Immigrants are key to the US economy, especially in health care. A study of the health care workforce in Massachusetts documents the large percentage of slots filled by foreign-born professionals. Not just doctors, but pharmacists, nurses, home care workers, medical technicians and so on. See Immigrants make mark in health care work force in the Boston Globe.
According to the study, the percentage of foreign-born pharmacists doubled from 20 percent in 2000 to 40 percent in 2005. Physician assistants rose from 11 percent to 28 percent and paramedics increased from 4 percent to 14 percent.
Other occupations with significant numbers of immigrants included foreign-born physicians and surgeons, who were 28 percent of their field in 2005, opticians (22 percent), licensed practical and vocational nurses (21 percent) and dentists (17 percent).
I haven’t seen the methodology for the study (by profs from U Mass, Tufts, and UC Berkeley) and have a feeling that some of the numbers could be a little shaky. It hardly matters, though, to the overall message, which is that immigrants are fundamental. Squeeze off immigration and we’ll be in even more serious trouble than we already are.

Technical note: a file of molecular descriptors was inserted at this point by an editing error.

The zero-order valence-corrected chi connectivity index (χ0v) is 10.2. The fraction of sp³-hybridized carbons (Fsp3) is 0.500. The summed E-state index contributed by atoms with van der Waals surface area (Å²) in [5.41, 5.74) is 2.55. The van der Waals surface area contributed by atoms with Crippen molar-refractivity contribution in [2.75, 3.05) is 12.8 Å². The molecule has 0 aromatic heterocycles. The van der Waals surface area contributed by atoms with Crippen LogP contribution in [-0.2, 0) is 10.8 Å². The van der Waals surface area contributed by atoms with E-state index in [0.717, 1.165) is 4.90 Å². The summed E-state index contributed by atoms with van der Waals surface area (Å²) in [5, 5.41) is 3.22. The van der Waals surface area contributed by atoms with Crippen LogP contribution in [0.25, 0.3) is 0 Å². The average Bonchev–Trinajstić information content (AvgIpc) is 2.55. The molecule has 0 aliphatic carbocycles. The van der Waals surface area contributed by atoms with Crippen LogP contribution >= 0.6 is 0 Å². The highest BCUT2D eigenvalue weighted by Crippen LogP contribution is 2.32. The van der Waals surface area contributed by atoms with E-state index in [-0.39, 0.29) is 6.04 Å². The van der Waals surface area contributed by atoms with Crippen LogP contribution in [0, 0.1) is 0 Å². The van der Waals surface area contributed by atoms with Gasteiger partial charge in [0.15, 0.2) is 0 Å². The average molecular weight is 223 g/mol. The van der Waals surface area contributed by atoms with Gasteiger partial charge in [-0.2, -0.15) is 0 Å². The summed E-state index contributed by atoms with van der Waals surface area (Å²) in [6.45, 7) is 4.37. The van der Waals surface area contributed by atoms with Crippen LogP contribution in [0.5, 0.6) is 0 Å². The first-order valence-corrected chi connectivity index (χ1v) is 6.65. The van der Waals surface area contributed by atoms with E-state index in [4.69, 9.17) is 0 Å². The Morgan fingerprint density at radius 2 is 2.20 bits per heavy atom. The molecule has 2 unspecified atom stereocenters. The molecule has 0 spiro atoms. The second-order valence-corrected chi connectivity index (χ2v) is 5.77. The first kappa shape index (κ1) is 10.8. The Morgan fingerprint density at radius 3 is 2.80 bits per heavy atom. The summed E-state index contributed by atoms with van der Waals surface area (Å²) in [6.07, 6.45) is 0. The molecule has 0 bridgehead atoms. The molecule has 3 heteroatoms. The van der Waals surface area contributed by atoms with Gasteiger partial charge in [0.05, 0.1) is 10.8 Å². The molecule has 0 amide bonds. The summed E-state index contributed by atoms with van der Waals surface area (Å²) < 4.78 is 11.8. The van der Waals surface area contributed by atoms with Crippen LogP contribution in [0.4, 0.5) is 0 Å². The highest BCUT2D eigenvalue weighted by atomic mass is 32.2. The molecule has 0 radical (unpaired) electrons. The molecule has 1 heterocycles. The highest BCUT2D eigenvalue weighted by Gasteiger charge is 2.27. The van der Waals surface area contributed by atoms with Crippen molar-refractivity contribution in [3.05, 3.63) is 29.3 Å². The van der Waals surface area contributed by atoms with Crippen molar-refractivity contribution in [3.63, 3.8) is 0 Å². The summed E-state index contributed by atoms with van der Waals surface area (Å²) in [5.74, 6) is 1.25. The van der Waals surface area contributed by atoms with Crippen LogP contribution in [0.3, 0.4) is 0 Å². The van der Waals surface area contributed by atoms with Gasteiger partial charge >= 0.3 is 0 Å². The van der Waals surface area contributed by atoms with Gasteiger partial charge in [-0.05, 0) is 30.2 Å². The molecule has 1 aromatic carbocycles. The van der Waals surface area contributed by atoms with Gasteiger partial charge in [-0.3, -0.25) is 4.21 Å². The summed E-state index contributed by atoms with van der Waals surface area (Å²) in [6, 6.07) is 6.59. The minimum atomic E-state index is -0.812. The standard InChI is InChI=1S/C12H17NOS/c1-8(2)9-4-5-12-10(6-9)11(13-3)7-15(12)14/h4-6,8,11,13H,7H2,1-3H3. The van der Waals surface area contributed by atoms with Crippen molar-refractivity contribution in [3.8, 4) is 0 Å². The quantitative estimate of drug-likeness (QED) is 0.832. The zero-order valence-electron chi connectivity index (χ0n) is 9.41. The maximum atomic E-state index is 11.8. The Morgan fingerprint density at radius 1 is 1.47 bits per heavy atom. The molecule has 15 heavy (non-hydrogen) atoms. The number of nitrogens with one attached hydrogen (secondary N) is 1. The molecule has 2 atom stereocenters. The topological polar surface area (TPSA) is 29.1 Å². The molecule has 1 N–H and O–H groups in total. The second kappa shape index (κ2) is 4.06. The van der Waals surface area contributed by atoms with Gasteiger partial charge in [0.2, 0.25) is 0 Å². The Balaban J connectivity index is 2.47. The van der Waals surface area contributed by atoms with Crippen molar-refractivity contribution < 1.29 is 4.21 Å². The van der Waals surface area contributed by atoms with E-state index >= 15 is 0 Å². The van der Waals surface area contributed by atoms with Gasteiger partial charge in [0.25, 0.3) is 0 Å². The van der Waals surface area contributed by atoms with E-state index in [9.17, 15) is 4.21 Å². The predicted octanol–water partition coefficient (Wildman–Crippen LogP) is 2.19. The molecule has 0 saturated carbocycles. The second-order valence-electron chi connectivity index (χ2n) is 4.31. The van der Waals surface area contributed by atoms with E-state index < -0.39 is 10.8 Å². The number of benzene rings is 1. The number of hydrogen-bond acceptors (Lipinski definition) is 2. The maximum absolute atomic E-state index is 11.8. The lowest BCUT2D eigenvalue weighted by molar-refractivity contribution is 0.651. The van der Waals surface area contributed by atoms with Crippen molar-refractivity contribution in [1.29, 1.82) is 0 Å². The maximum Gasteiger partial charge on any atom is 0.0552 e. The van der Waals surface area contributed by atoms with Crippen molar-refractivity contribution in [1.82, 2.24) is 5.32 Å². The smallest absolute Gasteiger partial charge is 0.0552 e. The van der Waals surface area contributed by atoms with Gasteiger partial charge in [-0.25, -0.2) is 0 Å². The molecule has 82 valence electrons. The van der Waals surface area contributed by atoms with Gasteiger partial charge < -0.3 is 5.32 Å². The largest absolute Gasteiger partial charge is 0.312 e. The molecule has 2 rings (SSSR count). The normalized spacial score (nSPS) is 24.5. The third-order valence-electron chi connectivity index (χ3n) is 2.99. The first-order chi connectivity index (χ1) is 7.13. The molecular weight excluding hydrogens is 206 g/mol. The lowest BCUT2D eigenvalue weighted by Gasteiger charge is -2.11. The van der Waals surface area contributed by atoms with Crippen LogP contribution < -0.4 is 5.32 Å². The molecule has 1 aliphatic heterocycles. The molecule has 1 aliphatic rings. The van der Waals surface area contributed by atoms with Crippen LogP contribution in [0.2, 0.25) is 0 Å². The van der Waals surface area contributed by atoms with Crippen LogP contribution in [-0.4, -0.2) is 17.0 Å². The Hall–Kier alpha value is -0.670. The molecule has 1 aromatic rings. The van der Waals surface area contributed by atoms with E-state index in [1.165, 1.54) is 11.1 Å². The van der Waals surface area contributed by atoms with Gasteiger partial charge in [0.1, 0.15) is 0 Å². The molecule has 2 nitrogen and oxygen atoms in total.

Quite a bit of the anti-immigration fervor has focused on how immigrants (legal and illegal) put a strain on the health care system. While I’m sympathetic to the specific communities where this occurs, it’s worth noting that when it comes to health care overall, immigrants provide a lot more than they receive. (That’s something that’s been documented.) Those who want to keep immigrants out should be prepared to wait longer to see a doctor and lose the chance to consult with their pharmacist.
Ironically, the only real beneficiaries of anti-immigration policies for health care workers are the home countries of those workers who would would otherwise be in the US.
We need to make the US more hospitable to health care immigrants rather than less.March 24, 2008